Navajo-Hopi Nations,Flagstaff & Winslow News
Tue, Aug. 11

Flooding destroys homes in Shiprock

SHIPROCK, N.M. - More than 100 people attended an Aug. 13 meeting at the First Wash Assembly of God church in Shiprock, where Council Delegate Tom Chee (Shiprock) and other government officials met with families directly impacted by floods caused by heavy rain last week.

Chee presided over the five-hour meeting, which provided the opportunity for tribal, federal, and local officials to update the families on recovery efforts and also for the families to speak directly to leaders and officials regarding their personal accounts of the flooding and to voice their immediate needs.

On Aug. 8, the Navajo Nation Commission on Emergency Management declared a state of emergency in response to the flooding.

Navajo Nation Vice President Jonathan Nez, Brian Lee with U.S. Rep. Ben Ray Lujan's (D - N.M.) office, Shiprock Chapter president Duane "Chili" Yazzie, Navajo Nation Division of Public Safety director Jesse Delmar, Norman Yazzie with the Bureau of Indian Affairs, and officials with the Navajo Nation Department of Emergency Management were also in attendance and provided updates to the families.

Chee introduced each of the 17 community members who spoke Aug. 13, some of which he referred to as "unsung heroes" for the immediate and selfless actions they took to alert and help relatives and neighbors when the flooding began on the night of Aug. 5, near the area known as Salt Creek Wash - located in the northern portion of Shiprock. Reports indicate that as many as 13 homes were damaged, three of which were demolished due to the flood.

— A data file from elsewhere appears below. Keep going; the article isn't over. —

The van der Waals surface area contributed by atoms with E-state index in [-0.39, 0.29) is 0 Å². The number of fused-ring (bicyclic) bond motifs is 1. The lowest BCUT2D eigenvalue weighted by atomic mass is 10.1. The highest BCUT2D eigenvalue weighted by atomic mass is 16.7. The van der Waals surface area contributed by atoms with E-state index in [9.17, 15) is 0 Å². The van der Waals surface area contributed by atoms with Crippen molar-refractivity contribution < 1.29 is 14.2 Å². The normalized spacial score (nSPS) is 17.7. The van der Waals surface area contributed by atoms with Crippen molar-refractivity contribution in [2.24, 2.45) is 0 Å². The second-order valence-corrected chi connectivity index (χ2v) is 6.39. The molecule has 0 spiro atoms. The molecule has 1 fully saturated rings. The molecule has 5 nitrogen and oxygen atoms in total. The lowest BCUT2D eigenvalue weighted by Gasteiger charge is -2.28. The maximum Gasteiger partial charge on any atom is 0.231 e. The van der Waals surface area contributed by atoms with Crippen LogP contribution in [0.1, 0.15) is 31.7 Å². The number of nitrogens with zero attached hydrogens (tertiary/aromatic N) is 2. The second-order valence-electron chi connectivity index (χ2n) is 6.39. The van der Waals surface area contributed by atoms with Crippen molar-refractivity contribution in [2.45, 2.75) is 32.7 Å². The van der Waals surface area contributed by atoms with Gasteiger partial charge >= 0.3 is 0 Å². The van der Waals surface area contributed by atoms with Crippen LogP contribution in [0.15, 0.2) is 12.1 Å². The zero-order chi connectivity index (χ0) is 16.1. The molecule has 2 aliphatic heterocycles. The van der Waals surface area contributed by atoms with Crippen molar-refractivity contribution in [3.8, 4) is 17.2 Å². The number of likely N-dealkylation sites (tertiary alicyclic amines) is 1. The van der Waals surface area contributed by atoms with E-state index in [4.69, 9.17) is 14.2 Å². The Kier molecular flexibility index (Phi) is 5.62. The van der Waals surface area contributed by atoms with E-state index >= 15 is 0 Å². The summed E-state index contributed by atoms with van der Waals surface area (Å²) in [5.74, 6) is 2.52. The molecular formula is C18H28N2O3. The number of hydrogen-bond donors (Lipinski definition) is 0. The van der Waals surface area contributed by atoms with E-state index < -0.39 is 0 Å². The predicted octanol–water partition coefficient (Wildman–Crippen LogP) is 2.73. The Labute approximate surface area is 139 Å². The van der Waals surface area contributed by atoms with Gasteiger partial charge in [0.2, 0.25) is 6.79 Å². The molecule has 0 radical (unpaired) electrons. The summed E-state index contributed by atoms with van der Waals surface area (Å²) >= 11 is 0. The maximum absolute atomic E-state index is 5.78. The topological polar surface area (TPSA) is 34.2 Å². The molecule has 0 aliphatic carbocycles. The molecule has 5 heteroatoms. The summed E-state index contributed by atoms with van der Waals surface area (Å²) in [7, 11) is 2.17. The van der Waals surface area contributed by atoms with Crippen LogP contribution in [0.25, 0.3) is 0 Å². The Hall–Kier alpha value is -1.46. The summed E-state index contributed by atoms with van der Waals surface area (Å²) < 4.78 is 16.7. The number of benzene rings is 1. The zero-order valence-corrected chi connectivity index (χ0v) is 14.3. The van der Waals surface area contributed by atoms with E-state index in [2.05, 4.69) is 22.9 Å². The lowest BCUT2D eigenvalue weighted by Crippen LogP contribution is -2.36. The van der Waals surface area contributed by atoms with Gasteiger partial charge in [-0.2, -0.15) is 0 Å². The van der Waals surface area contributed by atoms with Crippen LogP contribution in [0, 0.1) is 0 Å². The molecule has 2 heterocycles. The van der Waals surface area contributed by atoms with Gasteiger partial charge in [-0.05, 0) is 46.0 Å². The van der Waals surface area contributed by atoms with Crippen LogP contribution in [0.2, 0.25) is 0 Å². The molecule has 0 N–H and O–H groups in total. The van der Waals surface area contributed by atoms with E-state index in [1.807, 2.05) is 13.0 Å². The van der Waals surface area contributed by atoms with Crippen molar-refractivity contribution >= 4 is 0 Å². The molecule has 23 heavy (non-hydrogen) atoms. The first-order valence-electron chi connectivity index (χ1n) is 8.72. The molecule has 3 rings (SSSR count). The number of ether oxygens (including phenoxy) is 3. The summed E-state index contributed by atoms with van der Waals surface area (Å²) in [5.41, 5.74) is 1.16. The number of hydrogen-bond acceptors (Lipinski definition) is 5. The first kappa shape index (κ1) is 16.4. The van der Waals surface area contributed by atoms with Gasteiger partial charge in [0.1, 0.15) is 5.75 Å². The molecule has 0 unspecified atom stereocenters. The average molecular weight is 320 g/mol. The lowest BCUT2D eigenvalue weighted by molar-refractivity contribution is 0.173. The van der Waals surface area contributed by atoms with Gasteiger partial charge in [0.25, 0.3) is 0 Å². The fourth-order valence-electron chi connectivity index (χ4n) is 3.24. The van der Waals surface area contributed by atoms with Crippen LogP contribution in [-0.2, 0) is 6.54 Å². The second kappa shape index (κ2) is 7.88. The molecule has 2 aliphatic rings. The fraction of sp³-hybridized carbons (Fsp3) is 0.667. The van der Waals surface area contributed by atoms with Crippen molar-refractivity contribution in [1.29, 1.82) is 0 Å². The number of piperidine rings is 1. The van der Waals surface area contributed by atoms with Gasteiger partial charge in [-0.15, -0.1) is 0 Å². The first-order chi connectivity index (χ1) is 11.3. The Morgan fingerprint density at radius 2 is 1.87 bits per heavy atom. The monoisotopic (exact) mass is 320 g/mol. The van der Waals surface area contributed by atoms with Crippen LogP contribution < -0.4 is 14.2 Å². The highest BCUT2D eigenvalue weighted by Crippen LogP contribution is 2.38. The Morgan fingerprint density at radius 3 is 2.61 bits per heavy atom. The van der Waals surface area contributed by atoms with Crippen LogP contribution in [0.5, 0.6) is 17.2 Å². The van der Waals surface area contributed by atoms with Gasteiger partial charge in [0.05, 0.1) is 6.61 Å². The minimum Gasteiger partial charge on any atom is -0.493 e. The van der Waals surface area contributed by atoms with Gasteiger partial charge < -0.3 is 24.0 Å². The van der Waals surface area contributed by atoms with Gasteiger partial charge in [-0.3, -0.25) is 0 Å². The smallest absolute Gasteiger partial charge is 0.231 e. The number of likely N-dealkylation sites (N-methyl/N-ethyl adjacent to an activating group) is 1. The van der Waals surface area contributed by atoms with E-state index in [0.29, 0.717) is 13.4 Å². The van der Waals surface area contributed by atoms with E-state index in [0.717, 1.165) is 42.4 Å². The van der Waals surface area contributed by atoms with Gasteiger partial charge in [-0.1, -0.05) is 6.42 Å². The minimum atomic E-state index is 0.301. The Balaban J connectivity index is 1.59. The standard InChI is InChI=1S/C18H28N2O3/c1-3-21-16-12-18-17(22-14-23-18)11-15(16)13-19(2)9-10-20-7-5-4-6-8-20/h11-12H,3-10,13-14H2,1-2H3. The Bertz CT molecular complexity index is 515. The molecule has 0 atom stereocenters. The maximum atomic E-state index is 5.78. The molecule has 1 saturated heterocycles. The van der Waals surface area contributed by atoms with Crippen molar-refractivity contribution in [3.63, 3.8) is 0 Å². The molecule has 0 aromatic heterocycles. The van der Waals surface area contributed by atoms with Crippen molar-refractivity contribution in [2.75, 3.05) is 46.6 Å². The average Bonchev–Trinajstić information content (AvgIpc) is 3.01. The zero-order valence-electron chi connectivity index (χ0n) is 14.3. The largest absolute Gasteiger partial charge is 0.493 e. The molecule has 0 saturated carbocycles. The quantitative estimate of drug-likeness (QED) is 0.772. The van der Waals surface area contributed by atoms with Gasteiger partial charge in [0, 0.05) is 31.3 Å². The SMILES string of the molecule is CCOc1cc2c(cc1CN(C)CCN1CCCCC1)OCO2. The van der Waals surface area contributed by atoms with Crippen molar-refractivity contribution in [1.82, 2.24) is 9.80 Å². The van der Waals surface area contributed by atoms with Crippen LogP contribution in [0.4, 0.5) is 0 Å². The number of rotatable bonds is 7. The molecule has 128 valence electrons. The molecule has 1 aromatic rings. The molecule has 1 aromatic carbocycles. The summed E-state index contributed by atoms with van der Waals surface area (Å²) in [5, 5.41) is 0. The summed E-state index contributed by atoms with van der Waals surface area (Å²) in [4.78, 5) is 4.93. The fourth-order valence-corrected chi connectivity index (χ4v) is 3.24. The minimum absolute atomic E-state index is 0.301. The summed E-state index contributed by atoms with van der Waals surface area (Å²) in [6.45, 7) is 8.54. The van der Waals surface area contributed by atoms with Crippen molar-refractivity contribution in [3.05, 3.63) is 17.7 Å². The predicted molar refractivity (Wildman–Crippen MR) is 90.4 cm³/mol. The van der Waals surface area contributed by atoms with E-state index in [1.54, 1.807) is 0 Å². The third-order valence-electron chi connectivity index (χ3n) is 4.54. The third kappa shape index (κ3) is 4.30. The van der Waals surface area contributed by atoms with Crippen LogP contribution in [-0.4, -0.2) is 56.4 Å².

"We have resiliency within our people," Chee said. "We must capitalize on the resiliency and spirit of our Navajo people in times like this."

Many of the residents reported that among the most immediate needs includes securing temporary housing, clearing debris, replacing damaged vehicles, recovering or replacing lost documents such as vital records, repairing fences and irrigation systems in farm plots, securing storage units to house personal property during recovery efforts, preventing possible health hazards, and providing basic necessities such as hygiene products, food and clothing.

Resident Shirley Montoya, who said she has been unable to stay in her home due to severe damage to the floor of her entire home, reported that she has encountered difficulties in seeking temporary housing through Navajo Housing Authority because of the loss of personal documents in the flooding and urged officials to expedite the process of issuing temporary housing.

"We don't want to have to wait for long periods of time for housing," Montoya said. "Immediate response is a must."

Heather Tsosie, who grew up in the area of Salt Creek Wash, said that beyond immediate housing needs there is also the need to redevelop the damaged areas by replacing homes that were destroyed, and repairing water lines, power lines, sewer systems and other utility needs.

"It hurts me to see demolished homes in the community I grew up in. We want all Navajo Nation departments to work together and make sure all affected families are taken care of - we don't want to be forgotten," Tsosie said.